Do people with hearing impairment suffer from low concentration and poor balance? — Scope | Disability forum
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Do people with hearing impairment suffer from low concentration and poor balance?

System Posts: 751 Scope online community team


  • nadia_atlas
    nadia_atlas Member Posts: 4 Listener
    Hello Vicki, its really lovely to read your post thank you, 

    I am deaf in my left ear since 1998 when I was 4 years old. Do people with hearing impairment suffer from low concentration and poor balance because I have been told by close family that I am very clumsy and I sometimes cannot walk down stairs in the same speed as others (I always need to hold on the rails). I do not want to risk loosing my other hearing in my right ear,,, what can you advice to do or not to do? 

    Thank you so much
  • VickiKirwin
    VickiKirwin Member Posts: 69 Courageous

    Hi nadia_atlas

    Yes, people with hearing impairment can be affected by poor concentration and balance. This might be related to their hearing loss, or may be coincidental, but both are reasonably common. 

    The balance organ is located in the inner ear and for some people, whatever affected their inner ear and caused the deafness can also cause balance problems. The brain is very good at compensating for this weakness in the balance organ and instead relies more on information from your eyes and from special sensors in the legs. What this means is that you might find it harder to stay upright when you haven’t got as good vision (such as in the dark) and/or on uneven ground (like on gravel or stairs). It is sensible to hold on to rails etc as you do.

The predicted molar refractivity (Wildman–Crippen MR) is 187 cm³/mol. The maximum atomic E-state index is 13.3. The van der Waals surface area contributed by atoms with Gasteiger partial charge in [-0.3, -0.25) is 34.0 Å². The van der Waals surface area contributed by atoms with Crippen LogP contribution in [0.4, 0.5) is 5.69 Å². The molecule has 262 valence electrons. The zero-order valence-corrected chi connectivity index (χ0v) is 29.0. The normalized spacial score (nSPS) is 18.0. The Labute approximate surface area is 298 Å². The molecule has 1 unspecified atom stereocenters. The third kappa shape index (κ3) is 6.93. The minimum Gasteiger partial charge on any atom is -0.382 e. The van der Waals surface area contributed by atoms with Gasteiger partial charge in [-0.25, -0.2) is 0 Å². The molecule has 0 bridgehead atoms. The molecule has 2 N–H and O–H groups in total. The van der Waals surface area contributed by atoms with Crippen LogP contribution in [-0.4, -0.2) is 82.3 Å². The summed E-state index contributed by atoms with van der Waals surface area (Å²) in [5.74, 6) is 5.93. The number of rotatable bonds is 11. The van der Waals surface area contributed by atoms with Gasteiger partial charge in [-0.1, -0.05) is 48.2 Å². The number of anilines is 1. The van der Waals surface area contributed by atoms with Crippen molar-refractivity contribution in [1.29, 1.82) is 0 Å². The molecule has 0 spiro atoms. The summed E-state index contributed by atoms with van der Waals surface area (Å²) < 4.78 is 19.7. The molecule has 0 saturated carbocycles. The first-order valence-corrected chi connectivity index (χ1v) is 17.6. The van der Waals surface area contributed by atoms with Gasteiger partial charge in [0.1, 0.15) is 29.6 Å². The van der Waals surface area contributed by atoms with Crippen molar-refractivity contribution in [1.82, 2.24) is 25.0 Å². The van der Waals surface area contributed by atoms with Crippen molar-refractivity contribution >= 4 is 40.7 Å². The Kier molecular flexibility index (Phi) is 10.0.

Poor concentration may be related to listening fatigue. Having to work extra hard concentrating and focussing on sound because of having a hearing loss is very tiring. And since we only have a certain amount of energy each day, any extra energy you have to spend working on listening means you have less energy for other activities. It is common for people with hearing impairment to need to take regular breaks from listening tasks etc.  

    If you don’t already use a hearing aid then you could consider this, as being able to hear better will reduce your listening effort. There are lots of options suitable for one-sided deafness these days. If you’re not already being seen by an an audiologist then it’s worth asking your GP to refer you about both problems. Depending on how severe your balance difficulties are they can also refer you for balance testing and/or a specialist assessment and rehabilitation (exercises) with a physiotherapist if wanted. 

    Good luck, Vicki

  • loulou27
    loulou27 Member Posts: 18 Connected
    Hi vicki , Iv just found your post .
    I was diagnosed with bilateral vestibular weakness 2 years ago after complaining my balance was so bad waking from sleep spinning tinnitus of the scale , I was also given a hearing aid as my hearing had changed slightly and for the tinnitus, I have been struggling in the dark it’s like any vision is gone . Iv had the physio but they state it’s not a ear problem they believe . I’m dizzy most days but get bouts where which last up to a week full on . I  told my audiologist that I was struggling with people speaking to me and a test showed I had lost the ability to hear the higher notes so a second aid has been given to me . Iv had 3 brain surgeries mvds having 9th 10th cranial nerves severed . I had a review of my pip yesterday and this I have added to my review but it’s a hard thing to explain 


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